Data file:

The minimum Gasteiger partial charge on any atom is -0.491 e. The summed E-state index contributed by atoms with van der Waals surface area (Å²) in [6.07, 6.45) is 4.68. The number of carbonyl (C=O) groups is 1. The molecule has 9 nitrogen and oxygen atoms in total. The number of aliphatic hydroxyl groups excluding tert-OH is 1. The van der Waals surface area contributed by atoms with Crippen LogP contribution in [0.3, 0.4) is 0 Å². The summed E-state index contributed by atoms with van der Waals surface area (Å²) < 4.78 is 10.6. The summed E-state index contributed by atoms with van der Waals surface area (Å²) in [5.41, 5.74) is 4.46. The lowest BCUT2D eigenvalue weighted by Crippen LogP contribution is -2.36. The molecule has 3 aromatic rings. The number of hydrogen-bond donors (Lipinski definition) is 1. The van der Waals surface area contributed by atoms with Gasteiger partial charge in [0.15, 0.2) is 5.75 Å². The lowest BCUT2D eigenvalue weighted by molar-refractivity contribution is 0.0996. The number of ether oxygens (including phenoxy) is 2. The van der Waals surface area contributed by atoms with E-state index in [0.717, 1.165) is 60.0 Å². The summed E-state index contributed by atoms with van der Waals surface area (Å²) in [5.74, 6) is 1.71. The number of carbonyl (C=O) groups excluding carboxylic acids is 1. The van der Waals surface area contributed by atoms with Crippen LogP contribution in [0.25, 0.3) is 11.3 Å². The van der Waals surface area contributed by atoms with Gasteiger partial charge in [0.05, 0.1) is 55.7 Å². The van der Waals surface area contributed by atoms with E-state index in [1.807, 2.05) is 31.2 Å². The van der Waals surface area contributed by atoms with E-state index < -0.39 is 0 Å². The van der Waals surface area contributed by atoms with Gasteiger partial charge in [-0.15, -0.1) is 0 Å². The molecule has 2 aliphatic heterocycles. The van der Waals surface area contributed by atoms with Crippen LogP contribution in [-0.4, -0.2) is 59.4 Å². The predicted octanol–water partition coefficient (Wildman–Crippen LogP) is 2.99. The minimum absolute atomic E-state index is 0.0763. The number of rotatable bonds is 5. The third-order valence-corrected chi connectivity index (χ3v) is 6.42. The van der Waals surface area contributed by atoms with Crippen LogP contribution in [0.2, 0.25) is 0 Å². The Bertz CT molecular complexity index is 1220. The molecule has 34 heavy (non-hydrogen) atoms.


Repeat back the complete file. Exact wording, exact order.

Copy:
The minimum Gasteiger partial charge on any atom is -0.491 e. The summed E-state index contributed by atoms with van der Waals surface area (Å²) in [6.07, 6.45) is 4.68. The number of carbonyl (C=O) groups is 1. The molecule has 9 nitrogen and oxygen atoms in total. The number of aliphatic hydroxyl groups excluding tert-OH is 1. The van der Waals surface area contributed by atoms with Crippen LogP contribution in [0.3, 0.4) is 0 Å². The summed E-state index contributed by atoms with van der Waals surface area (Å²) < 4.78 is 10.6. The summed E-state index contributed by atoms with van der Waals surface area (Å²) in [5.41, 5.74) is 4.46. The lowest BCUT2D eigenvalue weighted by Crippen LogP contribution is -2.36. The molecule has 3 aromatic rings. The number of hydrogen-bond donors (Lipinski definition) is 1. The van der Waals surface area contributed by atoms with Gasteiger partial charge in [0.15, 0.2) is 5.75 Å². The lowest BCUT2D eigenvalue weighted by molar-refractivity contribution is 0.0996. The number of ether oxygens (including phenoxy) is 2. The van der Waals surface area contributed by atoms with E-state index in [0.717, 1.165) is 60.0 Å². The summed E-state index contributed by atoms with van der Waals surface area (Å²) in [5.74, 6) is 1.71. The number of carbonyl (C=O) groups excluding carboxylic acids is 1. The van der Waals surface area contributed by atoms with Crippen LogP contribution in [0.25, 0.3) is 11.3 Å². The van der Waals surface area contributed by atoms with Gasteiger partial charge in [0.05, 0.1) is 55.7 Å². The van der Waals surface area contributed by atoms with E-state index in [1.807, 2.05) is 31.2 Å². The van der Waals surface area contributed by atoms with E-state index < -0.39 is 0 Å². The van der Waals surface area contributed by atoms with Gasteiger partial charge in [-0.15, -0.1) is 0 Å². The molecule has 2 aliphatic heterocycles. The van der Waals surface area contributed by atoms with Crippen LogP contribution in [-0.4, -0.2) is 59.4 Å². The predicted octanol–water partition coefficient (Wildman–Crippen LogP) is 2.99. The minimum absolute atomic E-state index is 0.0763. The number of rotatable bonds is 5. The third-order valence-corrected chi connectivity index (χ3v) is 6.42. The van der Waals surface area contributed by atoms with Crippen LogP contribution in [0.2, 0.25) is 0 Å². The Bertz CT molecular complexity index is 1220. The molecule has 34 heavy (non-hydrogen) atoms.